That’s the kind of stuff I wear when at a safe distance from the tyrant. I am my own man. Or am I? I was hanging out in New York with my best friend of two decades, the same guy who used to wear a Bone Thugs-N-Harmony shirt and Kevin Garnett jersey with an undershirt to school. Someone with that misguided of a childhood could never judge my clothing, yet I felt compelled to change into those very skinny jeans when going to dinner with him.
Yesterday I asked the woman to take me shopping for an outfit for the company holiday party. Keep in mind last year a male colleague wearing a fur vest tore the buttons off my shirt, while we scissored in the middle of the dance floor. So I didn’t need anything fancy. At the end of our shopping day, I had three articles of clothing for $261.50, and none of them were for the party.
This purchasing behavior was as close to the core of female thought as you can get: Identify a purpose, a clear path to achieve it, and then take actions utterly irrelevant to it. And I didn’t even put up a fight. I was just happy to be spending time with her, even though she was leading me off a cliff.
When moving to California, you are required to change over your driver’s license within 20 days. It’s been 9 years for me. I have methodically renewed my Texas license by mail or during trips home to keep the window open for a move back, if only nominally.
That window is closed now. It was recently decided we will be settling down in Los Angeles. Notice the passive verb in the previous sentence. Who decided? I can’t really remember. I think I was involved. Was it 50-50? Was it my idea? Did she make me think it was my idea? All I know is I have 30 relatives in Texas, and she has three in California.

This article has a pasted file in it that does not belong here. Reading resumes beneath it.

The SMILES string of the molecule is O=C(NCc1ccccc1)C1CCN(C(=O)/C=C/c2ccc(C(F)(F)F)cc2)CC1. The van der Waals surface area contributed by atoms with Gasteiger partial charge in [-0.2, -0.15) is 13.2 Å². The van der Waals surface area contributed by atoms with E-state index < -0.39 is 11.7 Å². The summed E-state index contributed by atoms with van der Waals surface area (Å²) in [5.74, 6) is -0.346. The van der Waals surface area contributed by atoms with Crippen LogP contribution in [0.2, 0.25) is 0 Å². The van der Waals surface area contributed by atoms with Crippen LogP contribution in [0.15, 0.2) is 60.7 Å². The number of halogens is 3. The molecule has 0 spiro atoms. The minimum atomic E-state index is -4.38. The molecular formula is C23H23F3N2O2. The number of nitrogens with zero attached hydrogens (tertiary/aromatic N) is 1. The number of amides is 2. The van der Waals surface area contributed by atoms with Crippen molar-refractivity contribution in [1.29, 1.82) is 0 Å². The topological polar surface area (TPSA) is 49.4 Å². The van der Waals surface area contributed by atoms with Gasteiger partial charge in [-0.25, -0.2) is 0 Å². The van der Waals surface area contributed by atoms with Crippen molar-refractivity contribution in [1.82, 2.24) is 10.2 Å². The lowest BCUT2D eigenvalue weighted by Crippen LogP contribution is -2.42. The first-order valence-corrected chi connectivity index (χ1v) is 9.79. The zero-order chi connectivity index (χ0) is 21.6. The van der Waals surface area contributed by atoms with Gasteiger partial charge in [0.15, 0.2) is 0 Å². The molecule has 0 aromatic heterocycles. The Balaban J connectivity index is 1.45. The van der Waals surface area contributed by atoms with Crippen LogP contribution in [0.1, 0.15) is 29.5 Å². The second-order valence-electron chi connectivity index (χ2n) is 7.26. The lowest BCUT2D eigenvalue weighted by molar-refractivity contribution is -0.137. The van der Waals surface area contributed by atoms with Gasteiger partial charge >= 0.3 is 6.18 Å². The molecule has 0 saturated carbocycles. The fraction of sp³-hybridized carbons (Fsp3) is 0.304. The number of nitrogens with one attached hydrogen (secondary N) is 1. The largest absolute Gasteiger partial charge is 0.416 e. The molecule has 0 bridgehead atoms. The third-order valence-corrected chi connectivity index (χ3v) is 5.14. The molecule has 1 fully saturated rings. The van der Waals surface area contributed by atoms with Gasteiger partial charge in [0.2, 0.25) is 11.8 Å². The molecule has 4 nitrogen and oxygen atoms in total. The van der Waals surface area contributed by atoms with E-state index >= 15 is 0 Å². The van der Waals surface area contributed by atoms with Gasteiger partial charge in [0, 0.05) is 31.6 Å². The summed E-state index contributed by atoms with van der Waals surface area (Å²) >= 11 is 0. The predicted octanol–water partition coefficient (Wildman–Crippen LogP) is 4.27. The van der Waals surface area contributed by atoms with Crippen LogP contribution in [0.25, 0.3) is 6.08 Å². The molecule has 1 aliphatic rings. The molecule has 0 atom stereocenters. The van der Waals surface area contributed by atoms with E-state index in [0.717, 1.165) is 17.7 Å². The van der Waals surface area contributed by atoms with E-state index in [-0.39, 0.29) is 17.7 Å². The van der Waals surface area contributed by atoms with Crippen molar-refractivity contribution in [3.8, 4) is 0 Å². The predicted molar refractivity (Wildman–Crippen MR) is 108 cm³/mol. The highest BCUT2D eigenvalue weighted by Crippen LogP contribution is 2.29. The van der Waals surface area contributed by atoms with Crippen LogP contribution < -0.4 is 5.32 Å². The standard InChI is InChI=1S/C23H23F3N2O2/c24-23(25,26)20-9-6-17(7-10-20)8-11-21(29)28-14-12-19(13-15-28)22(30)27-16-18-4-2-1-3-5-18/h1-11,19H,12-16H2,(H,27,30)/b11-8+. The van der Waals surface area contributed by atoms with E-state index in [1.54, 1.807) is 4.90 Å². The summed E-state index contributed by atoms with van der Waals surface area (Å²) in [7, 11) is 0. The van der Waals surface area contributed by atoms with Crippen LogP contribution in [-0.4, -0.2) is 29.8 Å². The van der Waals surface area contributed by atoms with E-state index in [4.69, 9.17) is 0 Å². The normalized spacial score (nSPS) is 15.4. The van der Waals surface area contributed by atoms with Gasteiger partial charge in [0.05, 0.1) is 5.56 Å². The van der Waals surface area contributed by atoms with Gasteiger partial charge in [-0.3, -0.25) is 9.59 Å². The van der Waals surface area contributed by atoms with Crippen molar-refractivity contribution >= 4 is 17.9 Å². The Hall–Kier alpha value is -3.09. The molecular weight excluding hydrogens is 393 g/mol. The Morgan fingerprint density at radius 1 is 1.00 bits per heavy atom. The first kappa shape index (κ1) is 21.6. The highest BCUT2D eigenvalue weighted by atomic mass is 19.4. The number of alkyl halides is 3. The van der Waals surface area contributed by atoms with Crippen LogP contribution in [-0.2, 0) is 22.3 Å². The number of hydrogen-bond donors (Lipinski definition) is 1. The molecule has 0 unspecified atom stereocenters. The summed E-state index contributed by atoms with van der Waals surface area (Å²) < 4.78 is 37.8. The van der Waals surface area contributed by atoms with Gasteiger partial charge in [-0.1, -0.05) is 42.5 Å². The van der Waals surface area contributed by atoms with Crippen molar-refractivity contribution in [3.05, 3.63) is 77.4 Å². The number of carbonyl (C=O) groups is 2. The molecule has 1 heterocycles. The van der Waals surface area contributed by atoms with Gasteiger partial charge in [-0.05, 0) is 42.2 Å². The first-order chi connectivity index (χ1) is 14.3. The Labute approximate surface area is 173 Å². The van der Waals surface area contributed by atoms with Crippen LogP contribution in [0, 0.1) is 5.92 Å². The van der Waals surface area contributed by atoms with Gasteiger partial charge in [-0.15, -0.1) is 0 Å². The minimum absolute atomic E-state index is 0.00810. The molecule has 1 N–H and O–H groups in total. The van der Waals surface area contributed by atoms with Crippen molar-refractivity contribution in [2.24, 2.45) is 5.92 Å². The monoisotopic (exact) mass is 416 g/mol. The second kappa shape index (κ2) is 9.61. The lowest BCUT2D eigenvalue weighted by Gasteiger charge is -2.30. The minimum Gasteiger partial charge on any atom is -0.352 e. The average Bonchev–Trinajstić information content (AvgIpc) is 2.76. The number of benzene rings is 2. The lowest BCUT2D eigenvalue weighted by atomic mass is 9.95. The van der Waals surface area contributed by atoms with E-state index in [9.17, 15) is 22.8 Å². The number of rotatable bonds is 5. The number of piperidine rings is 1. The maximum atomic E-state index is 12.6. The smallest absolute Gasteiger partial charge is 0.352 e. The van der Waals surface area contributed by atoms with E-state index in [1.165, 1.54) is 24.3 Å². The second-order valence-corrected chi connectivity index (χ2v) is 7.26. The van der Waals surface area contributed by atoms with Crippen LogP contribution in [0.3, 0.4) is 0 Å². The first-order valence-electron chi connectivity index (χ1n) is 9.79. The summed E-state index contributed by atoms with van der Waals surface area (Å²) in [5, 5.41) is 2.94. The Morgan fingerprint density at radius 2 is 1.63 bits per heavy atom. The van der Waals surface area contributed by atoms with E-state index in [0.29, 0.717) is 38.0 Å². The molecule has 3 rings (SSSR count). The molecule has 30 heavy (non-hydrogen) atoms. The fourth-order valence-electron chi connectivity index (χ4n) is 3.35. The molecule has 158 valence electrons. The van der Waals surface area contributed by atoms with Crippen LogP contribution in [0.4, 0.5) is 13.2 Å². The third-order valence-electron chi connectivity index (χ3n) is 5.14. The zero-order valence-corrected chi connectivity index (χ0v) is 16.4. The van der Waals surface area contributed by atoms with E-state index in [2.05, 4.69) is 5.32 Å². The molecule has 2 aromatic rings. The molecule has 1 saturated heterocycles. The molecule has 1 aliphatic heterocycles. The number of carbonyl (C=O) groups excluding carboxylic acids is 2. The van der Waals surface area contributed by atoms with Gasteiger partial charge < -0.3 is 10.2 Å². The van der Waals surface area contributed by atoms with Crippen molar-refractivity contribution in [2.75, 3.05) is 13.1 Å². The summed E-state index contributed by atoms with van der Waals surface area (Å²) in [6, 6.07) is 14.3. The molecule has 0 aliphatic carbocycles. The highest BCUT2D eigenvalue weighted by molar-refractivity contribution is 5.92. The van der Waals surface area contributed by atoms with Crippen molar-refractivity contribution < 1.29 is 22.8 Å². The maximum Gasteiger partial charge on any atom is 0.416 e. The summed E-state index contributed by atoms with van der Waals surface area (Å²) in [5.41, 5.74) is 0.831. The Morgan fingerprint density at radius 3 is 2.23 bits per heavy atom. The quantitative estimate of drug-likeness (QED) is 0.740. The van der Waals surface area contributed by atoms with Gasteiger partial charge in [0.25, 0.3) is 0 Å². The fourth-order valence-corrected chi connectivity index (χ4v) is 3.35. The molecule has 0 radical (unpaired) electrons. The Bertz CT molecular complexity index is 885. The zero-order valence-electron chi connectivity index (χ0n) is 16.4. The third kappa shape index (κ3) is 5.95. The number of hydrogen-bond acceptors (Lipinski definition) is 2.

I don’t know anything anymore. The Bone Thugs best friend is of the opinion that the woman is always in control of the relationship. I disagree, but I also feel my confidence and testicles shriveling. How 2016 plays out will be very telling.
Through a happy confluence of parent-funded tuition and cars, an aversion to spending money on myself, a commitment to maximizing value to price, and hard work in three career paths, I have amassed a large sum of liquid savings highly atypical of a 31-year-old in this economic age. I am truly proud of myself for that.
And I have offered to apply the balance to the wedding and a down payment. All that good fortune and effort, patience and discipline, time spent comparing deals and accruing interest and working overtime, boils down to one party and a mortgage on a house in the ghetto the size of a garage in north Dallas.
Of course, these are my ideas and I’m not doing anything I don’t want to do. It’s not like she was the pirate pointing the gun at Tom Hanks in Captain Phillips, declaring “I’m the captain now.” Certainly I still have a hand on the steering wheel, but I just wonder more and more if the destination was determined the moment I boarded.